California is sizing up the battle for the universal right to terminate pregnancies after Sen. Lindsey Graham, R-S.C., on Tuesday proposed a bill that would ban abortions nationwide after 15 weeks.
California's Proposition 1 seeks to add a law to the state Constitution to allow all abortions and says the state "shall not deny or interfere with" the right to an abortion or use of contraceptives, Politico reported.
Graham's bill would attempt to usurp state's rights on a law like California's, but that would set up court battles again that might surface all the way back to the Supreme Court, according to experts.
"If the federal government comes in and says 'no abortions after 15 weeks,' and that is upheld, then there's no abortions after 15 weeks," says Loyola Law School professor Jessica Levinson. "It doesn't matter what state you live in."
But Levinson's "no abortions after 15 weeks" remark is not an accurate depiction of the Graham bill. It restricts abortions after 15 weeks, but still permits them in the exceptions of rape, incest, and pregnancies that threaten maternal health.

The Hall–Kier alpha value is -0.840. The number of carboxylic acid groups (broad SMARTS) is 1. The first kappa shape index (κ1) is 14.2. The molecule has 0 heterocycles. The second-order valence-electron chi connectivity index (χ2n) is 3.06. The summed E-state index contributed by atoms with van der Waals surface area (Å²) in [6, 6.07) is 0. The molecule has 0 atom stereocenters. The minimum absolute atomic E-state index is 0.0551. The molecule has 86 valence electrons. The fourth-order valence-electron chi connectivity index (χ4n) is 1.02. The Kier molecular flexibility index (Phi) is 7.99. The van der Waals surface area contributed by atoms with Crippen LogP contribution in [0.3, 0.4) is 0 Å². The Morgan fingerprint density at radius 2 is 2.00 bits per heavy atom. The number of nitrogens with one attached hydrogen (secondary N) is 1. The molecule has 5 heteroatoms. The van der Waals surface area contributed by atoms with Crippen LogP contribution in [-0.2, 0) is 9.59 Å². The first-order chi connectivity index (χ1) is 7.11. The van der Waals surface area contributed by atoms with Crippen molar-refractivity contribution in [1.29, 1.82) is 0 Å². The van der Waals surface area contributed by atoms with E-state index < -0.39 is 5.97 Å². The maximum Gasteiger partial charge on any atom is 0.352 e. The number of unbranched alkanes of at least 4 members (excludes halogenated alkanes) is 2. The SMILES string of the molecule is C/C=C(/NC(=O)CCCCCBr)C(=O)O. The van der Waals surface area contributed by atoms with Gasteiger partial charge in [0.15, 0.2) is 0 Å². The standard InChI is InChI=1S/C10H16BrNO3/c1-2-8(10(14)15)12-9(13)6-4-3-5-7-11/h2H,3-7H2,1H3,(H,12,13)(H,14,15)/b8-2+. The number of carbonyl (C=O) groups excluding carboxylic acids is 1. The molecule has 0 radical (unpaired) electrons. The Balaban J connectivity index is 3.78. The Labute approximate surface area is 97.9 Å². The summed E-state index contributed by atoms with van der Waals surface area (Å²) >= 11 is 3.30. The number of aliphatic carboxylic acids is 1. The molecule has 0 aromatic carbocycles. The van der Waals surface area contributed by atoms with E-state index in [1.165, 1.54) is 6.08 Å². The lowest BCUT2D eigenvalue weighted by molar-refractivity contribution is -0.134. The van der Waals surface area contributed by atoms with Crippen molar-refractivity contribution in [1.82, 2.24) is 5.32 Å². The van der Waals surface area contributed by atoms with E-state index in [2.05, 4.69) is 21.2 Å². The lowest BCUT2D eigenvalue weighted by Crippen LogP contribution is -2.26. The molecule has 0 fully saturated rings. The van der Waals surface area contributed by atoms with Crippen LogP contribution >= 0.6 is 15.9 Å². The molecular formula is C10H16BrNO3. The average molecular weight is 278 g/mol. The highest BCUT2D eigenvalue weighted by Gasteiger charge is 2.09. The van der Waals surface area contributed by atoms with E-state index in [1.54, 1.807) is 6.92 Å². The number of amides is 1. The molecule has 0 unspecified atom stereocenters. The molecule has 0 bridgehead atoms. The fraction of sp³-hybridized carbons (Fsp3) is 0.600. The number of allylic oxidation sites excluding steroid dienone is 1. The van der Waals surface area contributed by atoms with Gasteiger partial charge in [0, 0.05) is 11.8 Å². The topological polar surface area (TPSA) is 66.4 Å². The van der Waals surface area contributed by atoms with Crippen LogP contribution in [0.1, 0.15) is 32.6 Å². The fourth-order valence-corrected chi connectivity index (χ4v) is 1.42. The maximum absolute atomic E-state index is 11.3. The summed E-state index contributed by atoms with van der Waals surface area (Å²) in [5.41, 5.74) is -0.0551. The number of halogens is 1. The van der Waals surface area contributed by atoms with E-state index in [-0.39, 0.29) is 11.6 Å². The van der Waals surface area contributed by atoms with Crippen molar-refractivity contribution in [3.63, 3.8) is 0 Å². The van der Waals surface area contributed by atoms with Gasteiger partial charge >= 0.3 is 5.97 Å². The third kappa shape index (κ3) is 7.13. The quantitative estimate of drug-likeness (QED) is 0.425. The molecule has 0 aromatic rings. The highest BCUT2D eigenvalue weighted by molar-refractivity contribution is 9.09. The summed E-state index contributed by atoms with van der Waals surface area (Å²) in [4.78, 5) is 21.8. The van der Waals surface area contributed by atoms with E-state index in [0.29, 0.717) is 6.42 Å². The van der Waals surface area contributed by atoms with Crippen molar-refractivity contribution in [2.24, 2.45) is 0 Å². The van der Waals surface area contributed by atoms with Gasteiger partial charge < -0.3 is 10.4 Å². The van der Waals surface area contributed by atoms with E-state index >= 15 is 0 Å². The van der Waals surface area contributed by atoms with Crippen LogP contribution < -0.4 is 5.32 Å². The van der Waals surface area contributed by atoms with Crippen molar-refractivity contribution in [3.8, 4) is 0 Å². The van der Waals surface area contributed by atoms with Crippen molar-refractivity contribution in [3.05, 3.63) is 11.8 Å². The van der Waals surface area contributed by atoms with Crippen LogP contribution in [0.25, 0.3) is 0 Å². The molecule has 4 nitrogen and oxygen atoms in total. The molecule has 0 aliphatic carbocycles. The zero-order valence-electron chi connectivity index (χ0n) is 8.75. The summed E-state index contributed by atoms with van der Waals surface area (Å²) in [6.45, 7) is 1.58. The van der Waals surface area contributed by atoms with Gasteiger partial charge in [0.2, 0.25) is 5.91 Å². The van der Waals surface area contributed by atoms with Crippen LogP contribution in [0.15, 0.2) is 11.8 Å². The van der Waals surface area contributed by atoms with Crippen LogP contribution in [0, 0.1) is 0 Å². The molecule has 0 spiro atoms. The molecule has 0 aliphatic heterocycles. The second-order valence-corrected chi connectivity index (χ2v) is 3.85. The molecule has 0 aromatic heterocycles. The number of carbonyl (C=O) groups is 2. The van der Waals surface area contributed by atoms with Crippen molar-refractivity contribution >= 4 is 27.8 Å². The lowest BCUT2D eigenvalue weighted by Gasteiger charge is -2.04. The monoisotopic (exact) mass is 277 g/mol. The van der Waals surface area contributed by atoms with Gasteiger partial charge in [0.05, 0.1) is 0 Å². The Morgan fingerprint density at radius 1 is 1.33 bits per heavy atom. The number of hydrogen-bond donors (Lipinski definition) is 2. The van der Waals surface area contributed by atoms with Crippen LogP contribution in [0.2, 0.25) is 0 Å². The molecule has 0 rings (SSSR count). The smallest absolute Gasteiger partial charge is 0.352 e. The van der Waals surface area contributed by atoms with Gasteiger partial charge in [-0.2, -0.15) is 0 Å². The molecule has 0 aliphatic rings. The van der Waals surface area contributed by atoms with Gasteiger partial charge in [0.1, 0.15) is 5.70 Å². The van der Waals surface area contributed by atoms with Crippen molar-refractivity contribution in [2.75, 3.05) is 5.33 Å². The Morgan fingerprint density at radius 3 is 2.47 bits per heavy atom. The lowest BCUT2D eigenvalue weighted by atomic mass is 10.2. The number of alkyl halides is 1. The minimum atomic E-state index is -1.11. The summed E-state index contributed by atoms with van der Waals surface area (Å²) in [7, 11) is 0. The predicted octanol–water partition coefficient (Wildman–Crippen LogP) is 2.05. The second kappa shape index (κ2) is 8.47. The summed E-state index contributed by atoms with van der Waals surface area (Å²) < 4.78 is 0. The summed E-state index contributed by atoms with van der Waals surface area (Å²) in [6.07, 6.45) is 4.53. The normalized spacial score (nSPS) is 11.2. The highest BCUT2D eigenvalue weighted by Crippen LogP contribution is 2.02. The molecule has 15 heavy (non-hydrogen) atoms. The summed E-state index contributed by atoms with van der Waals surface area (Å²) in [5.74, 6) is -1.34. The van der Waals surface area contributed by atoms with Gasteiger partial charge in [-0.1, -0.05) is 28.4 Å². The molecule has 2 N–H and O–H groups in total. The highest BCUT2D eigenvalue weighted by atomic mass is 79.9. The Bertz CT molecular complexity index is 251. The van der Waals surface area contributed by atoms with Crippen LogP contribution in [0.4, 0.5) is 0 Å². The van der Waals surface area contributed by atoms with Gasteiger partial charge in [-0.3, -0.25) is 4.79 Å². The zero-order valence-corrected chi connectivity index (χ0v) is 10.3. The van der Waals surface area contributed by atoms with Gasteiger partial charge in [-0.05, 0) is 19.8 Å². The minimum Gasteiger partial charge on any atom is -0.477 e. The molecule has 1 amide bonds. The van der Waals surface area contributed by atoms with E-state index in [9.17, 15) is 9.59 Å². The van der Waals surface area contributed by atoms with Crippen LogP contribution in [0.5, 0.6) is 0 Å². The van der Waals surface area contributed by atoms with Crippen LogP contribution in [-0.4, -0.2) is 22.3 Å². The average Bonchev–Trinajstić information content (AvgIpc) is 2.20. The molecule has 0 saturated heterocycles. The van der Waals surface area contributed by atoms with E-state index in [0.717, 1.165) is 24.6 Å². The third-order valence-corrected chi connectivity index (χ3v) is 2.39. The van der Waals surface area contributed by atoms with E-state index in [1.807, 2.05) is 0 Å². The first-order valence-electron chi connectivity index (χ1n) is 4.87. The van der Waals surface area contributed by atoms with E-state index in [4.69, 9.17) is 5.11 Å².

California, an overwhelmingly liberal and pro-choice voting base, will vote on Proposition 1 in these midterms.
Graham's bill is unlikely to pass the House and Senate without the Republican majority after the midterms. Even then, President Joe Biden would be likely to veto it.
This would mean, if Republicans even could get a national 15-week restriction on abortion, a California law would be firepower in the courts against it, according to Berkeley Law’s California Constitution Executive Director David Carrillo, who called it a "major new weapon to combat Congressional overreach."
"A state constitutional right allows California's lawyers to position state sovereignty against federal commerce clause powers," Carrillo told Politico.
Congress would have to use the Commerce Clause to justify authority over states rights on abortion.
"Now more than ever, we must show the rest of the country that we cannot go backward, that we must affirm abortion rights and we must protect the most vulnerable among us," Yes on Proposition 1 co-chairs Senate President pro Tempore Toni G. Atkins, D-San Diego, and Planned Parenthood Affiliates of California President and CEO Jodi Hicks wrote in a statement, calling Graham's proposal "despicable."
Pro-life Republicans argue "the most vulnerable among us" are those of the unborn.
California is the blue-state leader in the U.S. and ready to lead the fight for universal abortions. After Graham's proposal, California launched abortion.ca.gov to provide access for abortions in California, including those from out of state.
"We have your back," California Democrat Gov. Gavin Newsom said in a video on the page.
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